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Chinese Medical Concepts in Urban China

Change and Persistence

Martin Böke

Popular assertions proclaim a tradition of Chinese medicine spanning several thousand years. But is this really important for today’s China? Is Chinese medicine relevant for the modern, cosmopolitan urban Chinese today? And, as the political system has changed dramatically during the last century, do these changes influence people’s estimation of illnesses? Combining both a quintessential analysis of the relationship between emotions and health in different texts on Chinese medicine and empirical data consisting of quantitative and qualitative components, the author demonstrates that different social groups of urban dwellers share different opinions on Chinese medicine and its illness concepts, particularly those concepts commonly referred to as Seven Emotions. Education, age and gender are relevant categories for the evaluation of Chinese medicine, especially considering emotions such as stress or depression.
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3. Emotions and Health in Classical Chinese Texts


The Han-Dynasty philosopher and poet Yang Xiong (扬雄, 53 BC – 18 AD) remarked that “one’s writing is the picture of one’s heart” (shu xin hua ye 书心花也), which means that one can “derive information from old documents” regarding emotions as lived experiences, reactions, and expressions (Santangelo 2003:51-52). Fortunately there is a vast amount of philosophical as well as medical literature descended from ancient times in China. One groundbreaking event in this context was the excavation of the Mawangdui (馬王堆 / 马王堆) tomb. This archaeological site, located in the city of Changsha in Hunan Province, consists of three tombs dated to the time of the Western Han-Dynasty (206 BC – 9 AD) and was excavated between 1972 and 1974. The archaeologists discovered silk fabrics covered with different texts, so far unknown or lost philosophical treatise as well as several silk bundles with medical texts; all of which date to the second century BC or older.47 Unschuld and Ma estimate that since these times up until the dismissal of the emperor in 1911, more than 3.000 medical texts remained accessible, which covers a broad spectrum of medical knowledge (Unschuld & Ma 1984: 7).48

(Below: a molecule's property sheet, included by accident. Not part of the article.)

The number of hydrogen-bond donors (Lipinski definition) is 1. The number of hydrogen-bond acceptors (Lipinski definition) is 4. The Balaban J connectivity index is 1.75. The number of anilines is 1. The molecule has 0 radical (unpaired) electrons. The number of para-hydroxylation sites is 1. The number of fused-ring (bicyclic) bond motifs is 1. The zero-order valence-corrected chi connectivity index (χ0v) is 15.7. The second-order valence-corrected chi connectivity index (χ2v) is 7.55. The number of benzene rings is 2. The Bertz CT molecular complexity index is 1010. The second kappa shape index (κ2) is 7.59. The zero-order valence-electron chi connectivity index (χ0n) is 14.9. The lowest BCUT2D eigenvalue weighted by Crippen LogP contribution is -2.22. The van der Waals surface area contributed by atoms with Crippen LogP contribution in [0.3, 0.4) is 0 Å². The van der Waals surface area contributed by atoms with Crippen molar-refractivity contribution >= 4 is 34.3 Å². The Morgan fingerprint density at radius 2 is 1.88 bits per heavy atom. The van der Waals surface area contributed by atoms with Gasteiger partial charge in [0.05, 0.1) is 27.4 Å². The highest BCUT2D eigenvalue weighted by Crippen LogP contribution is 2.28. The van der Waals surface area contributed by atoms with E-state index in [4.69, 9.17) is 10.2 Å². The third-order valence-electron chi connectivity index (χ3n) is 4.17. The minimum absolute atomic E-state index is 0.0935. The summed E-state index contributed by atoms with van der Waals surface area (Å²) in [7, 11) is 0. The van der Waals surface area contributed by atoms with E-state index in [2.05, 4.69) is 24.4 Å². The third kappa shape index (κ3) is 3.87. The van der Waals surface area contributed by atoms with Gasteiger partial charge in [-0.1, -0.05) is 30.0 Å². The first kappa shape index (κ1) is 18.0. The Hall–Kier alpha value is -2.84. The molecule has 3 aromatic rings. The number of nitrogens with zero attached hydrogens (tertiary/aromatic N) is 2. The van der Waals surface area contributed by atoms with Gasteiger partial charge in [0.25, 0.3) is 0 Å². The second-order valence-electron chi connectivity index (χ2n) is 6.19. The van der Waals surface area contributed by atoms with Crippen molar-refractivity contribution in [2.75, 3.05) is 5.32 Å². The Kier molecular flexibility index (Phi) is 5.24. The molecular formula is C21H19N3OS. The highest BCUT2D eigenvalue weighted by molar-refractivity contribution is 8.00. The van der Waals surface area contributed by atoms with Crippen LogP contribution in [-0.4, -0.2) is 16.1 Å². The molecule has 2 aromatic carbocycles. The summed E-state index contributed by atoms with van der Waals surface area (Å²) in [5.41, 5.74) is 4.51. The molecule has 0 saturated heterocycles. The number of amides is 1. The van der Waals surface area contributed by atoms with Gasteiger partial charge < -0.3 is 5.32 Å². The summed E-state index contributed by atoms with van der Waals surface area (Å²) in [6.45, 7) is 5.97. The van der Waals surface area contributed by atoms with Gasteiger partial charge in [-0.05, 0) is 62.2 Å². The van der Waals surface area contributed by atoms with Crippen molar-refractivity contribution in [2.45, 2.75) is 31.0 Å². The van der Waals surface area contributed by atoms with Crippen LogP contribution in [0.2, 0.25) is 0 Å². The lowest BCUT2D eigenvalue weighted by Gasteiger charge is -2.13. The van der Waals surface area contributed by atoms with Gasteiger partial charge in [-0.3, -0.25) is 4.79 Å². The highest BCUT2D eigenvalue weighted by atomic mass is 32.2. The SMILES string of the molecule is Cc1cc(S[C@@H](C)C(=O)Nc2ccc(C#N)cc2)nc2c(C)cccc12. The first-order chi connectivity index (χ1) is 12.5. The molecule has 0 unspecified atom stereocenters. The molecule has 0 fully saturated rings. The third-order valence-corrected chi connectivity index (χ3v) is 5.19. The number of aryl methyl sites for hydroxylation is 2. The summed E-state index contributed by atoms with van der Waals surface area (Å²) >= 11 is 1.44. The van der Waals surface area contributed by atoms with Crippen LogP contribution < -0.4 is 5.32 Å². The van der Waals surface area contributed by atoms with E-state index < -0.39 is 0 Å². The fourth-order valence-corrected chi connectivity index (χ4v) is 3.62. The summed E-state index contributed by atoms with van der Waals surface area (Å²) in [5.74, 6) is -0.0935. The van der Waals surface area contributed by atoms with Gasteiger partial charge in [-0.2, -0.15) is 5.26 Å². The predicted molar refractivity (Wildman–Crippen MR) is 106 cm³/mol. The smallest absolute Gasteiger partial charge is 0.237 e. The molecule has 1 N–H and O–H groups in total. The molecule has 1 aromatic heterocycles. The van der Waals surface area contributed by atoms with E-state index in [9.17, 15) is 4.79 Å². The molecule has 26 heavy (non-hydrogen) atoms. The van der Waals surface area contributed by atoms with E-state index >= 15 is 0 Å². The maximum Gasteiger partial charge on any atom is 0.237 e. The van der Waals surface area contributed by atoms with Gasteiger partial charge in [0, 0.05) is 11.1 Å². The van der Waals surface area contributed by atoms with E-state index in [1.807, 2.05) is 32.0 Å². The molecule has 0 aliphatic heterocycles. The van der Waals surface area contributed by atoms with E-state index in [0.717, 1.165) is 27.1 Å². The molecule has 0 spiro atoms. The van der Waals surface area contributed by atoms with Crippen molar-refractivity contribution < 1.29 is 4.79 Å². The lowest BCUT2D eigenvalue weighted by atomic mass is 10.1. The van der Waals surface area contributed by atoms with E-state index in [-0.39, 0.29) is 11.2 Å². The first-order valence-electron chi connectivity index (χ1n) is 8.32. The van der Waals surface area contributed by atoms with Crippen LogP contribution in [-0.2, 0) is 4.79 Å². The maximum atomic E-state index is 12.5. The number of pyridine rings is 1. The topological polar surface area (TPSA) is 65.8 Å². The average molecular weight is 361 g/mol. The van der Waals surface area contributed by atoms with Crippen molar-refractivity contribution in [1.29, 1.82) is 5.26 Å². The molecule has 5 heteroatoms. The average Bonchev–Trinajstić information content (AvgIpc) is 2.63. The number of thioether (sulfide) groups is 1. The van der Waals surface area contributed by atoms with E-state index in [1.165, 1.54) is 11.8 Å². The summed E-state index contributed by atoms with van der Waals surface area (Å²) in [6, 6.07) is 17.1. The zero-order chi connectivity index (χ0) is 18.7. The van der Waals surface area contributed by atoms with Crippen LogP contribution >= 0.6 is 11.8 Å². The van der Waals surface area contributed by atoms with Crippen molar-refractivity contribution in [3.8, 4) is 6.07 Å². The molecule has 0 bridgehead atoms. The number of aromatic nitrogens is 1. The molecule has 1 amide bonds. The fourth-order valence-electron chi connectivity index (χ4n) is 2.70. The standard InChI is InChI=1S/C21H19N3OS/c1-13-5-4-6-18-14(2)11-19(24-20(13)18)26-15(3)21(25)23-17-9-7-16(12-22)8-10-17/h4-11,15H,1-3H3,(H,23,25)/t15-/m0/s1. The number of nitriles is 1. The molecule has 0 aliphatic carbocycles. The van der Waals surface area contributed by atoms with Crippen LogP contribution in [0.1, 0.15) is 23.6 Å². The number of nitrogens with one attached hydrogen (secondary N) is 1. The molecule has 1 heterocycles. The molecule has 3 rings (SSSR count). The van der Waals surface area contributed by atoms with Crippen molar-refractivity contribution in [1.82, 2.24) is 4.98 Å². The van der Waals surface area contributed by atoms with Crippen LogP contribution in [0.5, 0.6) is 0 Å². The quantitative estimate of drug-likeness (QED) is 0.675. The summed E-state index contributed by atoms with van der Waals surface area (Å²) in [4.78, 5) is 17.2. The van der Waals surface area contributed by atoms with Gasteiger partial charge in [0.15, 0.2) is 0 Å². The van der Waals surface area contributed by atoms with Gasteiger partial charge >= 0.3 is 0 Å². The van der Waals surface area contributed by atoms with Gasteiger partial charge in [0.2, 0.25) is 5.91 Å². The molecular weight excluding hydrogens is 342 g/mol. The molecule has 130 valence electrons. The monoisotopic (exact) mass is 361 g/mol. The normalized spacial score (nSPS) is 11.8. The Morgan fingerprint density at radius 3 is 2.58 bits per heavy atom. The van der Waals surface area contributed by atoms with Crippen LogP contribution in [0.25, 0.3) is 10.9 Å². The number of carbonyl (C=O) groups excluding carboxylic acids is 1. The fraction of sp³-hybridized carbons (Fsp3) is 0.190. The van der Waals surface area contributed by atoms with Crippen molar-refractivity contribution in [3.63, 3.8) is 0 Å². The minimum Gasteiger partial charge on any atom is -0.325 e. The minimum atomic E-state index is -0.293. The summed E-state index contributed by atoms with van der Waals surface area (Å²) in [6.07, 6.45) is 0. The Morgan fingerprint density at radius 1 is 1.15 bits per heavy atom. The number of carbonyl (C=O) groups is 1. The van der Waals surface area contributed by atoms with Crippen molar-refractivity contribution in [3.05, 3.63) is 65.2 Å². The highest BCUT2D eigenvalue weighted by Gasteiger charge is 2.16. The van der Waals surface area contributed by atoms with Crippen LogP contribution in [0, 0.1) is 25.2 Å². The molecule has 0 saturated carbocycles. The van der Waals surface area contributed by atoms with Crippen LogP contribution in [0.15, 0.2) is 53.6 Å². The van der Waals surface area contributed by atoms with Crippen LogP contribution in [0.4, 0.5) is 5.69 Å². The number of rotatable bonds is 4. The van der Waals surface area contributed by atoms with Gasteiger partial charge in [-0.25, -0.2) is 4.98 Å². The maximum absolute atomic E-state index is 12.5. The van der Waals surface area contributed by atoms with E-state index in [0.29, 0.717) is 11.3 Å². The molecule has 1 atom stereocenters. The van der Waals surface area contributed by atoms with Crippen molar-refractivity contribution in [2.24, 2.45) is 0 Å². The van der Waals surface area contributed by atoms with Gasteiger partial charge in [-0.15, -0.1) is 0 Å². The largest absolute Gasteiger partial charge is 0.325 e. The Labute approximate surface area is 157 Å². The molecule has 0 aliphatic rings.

In the following chapter, I will analyse a few of these texts, both philosophical and medical, although I am well aware of certain limitations. First, there is the limitation of space and scope in the frame of an ethnological inquiry which is mainly based on empirical data. The analysis of these texts is intended, on the one hand,...

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